AUGUSTA — A controversial York County casino proposal appears headed for this November’s ballot.

On Thursday, the referendum cleared what is likely the last hurdle on the path to the ballot box. Maine law gives the Legislature two options when citizen initiative campaigns have collected enough signatures to qualify for the ballot: either approve the legislation, or send it to a statewide vote. Both the House and Senate quietly opted for the latter without discussion, thereby allowing voters to decide on whether to authorize a third casino in Maine, this one in York County.

However, the referendum proposal is not entirely in the clear.

The Maine Ethics Commission is investigating the ballot initiative’s compliance with Maine’s campaign finance laws after organizations behind the referendum apparently filed late, inaccurate or nonconforming records. To date, organizations tied to international casino entrepreneur Shawn Scott and his sister, Lisa Scott, have funneled more than $4.3 million into a campaign that would give Shawn Scott the exclusive right to build a casino in southern Maine. Shawn Scott paid for the 2003 slot machine referendum campaign in Maine and then reportedly cashed in – to the tune of $30 million – by subsequently selling the rights to build what is now Hollywood Casino in Bangor.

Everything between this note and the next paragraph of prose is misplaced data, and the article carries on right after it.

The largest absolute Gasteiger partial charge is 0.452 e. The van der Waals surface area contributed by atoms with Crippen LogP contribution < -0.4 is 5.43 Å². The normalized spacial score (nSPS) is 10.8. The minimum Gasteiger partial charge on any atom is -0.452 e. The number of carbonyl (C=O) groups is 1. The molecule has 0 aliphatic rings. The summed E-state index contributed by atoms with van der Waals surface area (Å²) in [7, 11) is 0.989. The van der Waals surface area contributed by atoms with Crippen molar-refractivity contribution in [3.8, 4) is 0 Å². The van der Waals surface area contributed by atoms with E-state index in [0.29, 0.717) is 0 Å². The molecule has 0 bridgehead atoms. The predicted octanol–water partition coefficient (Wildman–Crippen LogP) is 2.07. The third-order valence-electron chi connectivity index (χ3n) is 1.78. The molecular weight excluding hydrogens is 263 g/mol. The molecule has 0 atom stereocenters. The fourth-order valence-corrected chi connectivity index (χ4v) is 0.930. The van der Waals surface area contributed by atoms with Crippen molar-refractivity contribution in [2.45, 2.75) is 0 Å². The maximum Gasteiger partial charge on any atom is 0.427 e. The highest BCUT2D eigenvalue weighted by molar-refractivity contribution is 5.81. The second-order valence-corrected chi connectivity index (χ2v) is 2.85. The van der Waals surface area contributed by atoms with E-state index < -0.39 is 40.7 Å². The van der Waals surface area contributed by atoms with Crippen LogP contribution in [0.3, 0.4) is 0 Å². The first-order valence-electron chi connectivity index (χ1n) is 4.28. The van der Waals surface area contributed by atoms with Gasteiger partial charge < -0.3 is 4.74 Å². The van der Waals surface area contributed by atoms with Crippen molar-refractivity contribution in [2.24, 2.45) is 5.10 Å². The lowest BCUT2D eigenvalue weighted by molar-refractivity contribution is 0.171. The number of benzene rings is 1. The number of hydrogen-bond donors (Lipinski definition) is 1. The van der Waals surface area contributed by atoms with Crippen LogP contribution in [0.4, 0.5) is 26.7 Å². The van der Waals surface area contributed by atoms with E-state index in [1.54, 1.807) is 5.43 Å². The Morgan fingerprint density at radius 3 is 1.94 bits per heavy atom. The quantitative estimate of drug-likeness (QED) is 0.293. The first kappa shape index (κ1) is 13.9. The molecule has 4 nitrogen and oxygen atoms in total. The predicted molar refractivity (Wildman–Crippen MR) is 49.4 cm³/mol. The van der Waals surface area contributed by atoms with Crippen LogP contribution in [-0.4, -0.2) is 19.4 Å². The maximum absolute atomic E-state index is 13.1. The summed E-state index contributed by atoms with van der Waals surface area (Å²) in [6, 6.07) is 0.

And the signature-gathering campaign for this latest casino proposal was marred by complaints of aggressive or deceptive signature gatherers, questionable record-keeping and unpaid bills. Lawmakers also have questioned who is actually behind the more than $4 million contributed to the campaign so far. And three of the four political committees involved in funding the campaign missed a campaign filing deadline this week.

The co-chairmen of the Legislature’s Veterans and Legal Affairs Committee, Republican Sen. Garrett Mason of Lisbon Falls and Democratic Rep. Louis Luchini of Ellsworth, had considered a parliamentary maneuver to kill the casino before it got to voters. That plan called for approving the ballot initiative bill but then immediately passing another measure to repeal the casino bill. But the pair dropped the plan because it likely would have sparked a court challenge.

The Legislature’s work is not done for the year, however. Lawmakers are expected to return for a brief session Aug. 2 and then again this fall – before the November election – for a special session devoted largely to issues surrounding marijuana legalization,

Kevin Miller can be contacted at 791-6312 or at:

[email protected]

Twitter: KevinMillerPPH